We may receive a commission on purchases made from links.

Author Sarah Thomas Talks New Kalamata's Kitchen Book - Exclusive Interview

Getting children to try new foods is not always easy, and expanding their palates can become a challenge for both parents and children alike. Though this challenge doesn't scare Sarah Thomas, co-founder and author of the "Kalamata's Kitchen" books. Through her whimsical characters, and the books' bright captivating artwork (courtesy illustrator Jo Kosmides Edwards), Thomas teaches children to learn about new foods and take on the Taste Bud Pledge stating they "promise to keep my mind open and my fork ready, to try each new food at least two times, and share what's on my plate when someone doesn't have enough."

"Kalamata's Kitchen" was born out of co-founder Derek Wallace's drive to show his son the world through food. He teamed up with his friend, and then sommelier, Thomas to create a character to invite kids to experience the globe through culinary adventures in a fun and engaging way. The pair originally launched their first book through Kickstarter where they received full funding. Together, through Thomas' writing, we get to follow Kalamata and her alligator buddy, Al Dente, as they take on adventures and experience the challenges and delights of the world through their senses. 

Since then, "Kalamata's Kitchen" has grown. Their website offers free activities and travel guides for young readers, as well as stuffed animals and apparel to keep them further engaged. Now, Kalamata and Al Dente are on their next journey, and they brought some new friends along. Mashed exclusively sat down with Thomas to find out what's in store for the friends, and what new tastes await.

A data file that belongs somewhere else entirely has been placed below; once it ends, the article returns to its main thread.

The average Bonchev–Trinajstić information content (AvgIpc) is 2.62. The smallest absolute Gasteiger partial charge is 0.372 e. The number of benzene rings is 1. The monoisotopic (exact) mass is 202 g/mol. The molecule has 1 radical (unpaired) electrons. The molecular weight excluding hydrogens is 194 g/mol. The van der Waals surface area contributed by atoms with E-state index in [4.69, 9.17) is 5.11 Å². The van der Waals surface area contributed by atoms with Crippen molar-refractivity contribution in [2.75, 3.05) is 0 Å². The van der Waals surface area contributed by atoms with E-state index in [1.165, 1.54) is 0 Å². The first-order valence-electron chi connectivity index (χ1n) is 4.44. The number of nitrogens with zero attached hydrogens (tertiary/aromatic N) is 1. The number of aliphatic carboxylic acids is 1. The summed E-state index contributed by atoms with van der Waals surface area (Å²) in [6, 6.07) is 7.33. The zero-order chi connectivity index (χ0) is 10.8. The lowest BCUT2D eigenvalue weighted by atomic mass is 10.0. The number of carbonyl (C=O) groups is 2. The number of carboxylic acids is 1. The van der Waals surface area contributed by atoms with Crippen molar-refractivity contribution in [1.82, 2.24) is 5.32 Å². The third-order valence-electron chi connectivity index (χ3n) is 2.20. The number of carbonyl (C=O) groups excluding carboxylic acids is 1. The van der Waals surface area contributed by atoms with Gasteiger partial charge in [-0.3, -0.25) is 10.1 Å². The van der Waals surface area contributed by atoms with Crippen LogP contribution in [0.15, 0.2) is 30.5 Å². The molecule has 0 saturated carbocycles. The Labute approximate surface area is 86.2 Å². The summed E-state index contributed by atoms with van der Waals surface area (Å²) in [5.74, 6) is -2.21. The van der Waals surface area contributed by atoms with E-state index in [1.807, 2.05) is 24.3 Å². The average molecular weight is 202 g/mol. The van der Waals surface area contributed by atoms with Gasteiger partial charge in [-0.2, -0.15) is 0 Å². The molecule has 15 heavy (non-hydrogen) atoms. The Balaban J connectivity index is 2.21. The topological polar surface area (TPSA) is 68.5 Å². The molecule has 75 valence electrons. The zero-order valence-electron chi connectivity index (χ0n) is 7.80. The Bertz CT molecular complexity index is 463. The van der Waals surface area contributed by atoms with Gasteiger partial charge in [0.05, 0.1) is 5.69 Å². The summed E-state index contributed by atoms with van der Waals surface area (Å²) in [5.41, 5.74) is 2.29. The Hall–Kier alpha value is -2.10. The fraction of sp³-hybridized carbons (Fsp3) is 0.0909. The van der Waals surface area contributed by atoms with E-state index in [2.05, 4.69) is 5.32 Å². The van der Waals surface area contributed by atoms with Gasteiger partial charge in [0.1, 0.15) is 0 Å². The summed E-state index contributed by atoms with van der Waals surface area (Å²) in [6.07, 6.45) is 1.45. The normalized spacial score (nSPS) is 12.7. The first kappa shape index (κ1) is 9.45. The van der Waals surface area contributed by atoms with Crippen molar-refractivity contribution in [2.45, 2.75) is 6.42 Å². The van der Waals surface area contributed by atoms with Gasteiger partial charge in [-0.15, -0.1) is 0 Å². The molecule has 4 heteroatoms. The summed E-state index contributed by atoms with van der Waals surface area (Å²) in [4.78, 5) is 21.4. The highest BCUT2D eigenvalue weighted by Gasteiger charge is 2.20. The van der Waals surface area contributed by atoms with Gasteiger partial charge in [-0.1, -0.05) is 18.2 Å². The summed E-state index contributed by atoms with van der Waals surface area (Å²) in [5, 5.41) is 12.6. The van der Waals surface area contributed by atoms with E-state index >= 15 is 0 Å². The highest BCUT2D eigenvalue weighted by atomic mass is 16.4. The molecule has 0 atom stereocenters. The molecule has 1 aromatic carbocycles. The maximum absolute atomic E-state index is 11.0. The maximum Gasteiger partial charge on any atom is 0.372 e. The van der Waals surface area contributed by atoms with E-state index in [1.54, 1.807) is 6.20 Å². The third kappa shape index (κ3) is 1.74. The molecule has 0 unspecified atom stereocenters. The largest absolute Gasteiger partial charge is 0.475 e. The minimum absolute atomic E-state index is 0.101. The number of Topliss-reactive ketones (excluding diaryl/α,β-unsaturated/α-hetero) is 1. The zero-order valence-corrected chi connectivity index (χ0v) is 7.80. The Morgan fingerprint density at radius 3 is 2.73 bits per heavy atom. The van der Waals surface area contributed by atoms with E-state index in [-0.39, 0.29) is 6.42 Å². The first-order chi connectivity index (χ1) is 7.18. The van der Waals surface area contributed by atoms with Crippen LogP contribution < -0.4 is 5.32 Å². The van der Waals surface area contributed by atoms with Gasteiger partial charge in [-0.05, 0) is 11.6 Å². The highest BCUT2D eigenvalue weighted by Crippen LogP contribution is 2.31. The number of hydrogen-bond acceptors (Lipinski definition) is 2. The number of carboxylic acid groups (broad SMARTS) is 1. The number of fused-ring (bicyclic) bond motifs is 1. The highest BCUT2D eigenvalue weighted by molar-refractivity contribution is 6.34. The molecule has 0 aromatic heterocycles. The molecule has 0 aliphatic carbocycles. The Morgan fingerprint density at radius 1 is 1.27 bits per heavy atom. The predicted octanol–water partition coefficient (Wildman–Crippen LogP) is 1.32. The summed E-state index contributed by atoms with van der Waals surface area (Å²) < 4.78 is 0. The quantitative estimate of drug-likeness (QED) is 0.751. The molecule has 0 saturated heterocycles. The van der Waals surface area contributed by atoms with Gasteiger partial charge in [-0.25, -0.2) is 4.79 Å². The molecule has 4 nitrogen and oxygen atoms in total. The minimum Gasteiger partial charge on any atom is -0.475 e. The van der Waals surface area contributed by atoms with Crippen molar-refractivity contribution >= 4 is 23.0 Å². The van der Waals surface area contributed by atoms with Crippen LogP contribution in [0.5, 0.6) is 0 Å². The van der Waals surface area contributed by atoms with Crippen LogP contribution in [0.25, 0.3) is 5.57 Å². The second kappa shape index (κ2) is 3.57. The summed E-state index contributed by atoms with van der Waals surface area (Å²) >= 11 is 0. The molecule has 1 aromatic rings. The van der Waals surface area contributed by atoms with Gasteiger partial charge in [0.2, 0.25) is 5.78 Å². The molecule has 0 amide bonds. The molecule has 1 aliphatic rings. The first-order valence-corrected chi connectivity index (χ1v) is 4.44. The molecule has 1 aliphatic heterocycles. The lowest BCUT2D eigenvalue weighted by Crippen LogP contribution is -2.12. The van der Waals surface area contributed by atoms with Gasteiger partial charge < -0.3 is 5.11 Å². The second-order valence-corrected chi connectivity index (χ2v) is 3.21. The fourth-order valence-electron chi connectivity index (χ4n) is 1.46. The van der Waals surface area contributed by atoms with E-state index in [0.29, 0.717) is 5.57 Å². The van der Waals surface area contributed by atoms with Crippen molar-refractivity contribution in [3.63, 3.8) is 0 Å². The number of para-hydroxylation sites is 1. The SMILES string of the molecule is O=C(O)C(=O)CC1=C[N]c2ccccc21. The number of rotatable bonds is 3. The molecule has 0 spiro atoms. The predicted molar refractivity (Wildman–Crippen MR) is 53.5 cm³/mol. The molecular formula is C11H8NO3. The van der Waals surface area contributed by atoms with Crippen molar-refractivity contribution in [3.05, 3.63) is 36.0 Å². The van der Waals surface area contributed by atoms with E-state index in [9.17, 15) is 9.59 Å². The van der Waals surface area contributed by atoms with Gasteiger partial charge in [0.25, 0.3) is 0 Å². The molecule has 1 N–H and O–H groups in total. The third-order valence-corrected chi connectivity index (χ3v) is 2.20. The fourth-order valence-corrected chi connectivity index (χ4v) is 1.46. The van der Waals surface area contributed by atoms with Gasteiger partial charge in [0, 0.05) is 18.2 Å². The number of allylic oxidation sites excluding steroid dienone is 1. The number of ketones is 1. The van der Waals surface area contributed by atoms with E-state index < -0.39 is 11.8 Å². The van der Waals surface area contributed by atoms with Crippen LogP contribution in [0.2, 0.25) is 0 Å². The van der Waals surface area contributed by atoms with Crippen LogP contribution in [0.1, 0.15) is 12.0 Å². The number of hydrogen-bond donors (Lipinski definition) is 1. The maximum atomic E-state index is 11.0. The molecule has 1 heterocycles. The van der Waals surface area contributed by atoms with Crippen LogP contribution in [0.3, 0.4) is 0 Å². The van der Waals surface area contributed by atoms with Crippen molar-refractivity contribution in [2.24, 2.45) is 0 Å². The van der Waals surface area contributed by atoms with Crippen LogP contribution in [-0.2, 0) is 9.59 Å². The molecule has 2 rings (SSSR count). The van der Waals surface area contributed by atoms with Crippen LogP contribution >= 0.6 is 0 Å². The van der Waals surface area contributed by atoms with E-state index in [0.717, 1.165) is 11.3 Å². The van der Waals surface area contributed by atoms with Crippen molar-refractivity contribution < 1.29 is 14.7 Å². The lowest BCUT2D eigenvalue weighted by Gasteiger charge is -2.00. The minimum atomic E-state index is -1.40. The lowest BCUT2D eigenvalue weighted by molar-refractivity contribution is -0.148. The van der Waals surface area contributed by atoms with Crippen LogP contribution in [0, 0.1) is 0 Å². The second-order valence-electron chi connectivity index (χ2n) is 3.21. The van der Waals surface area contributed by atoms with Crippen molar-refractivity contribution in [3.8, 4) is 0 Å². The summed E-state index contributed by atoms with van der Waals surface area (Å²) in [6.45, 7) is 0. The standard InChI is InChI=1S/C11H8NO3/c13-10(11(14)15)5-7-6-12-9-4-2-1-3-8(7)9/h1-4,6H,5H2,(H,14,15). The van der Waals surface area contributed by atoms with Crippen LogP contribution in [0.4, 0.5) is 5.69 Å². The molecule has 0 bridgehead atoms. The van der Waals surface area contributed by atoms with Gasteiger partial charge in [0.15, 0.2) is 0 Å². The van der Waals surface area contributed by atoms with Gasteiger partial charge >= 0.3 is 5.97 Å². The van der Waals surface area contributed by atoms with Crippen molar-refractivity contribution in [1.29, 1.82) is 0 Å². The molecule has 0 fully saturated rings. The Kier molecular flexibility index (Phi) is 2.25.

Thomas' food journey, from wine to writing

You're a sommelier by training. Can you tell us a little bit about how you got interested in writing a children's book series?

It's funny, with both being a [sommelier] and with writing, it actually started way earlier than any training. I happened to be a little kid who was obsessed with two things: One was food, and the other was reading. I was always off in my imagination through books. I didn't love where I grew up, but I spent a lot of time reading as a result of it. The bedrock of who I am as person came from my mom's food and her cooking and all the things that I ate at home. I obviously had no idea that this was anything different at the time, but I did have a real obsession with tasting and smelling things all the time.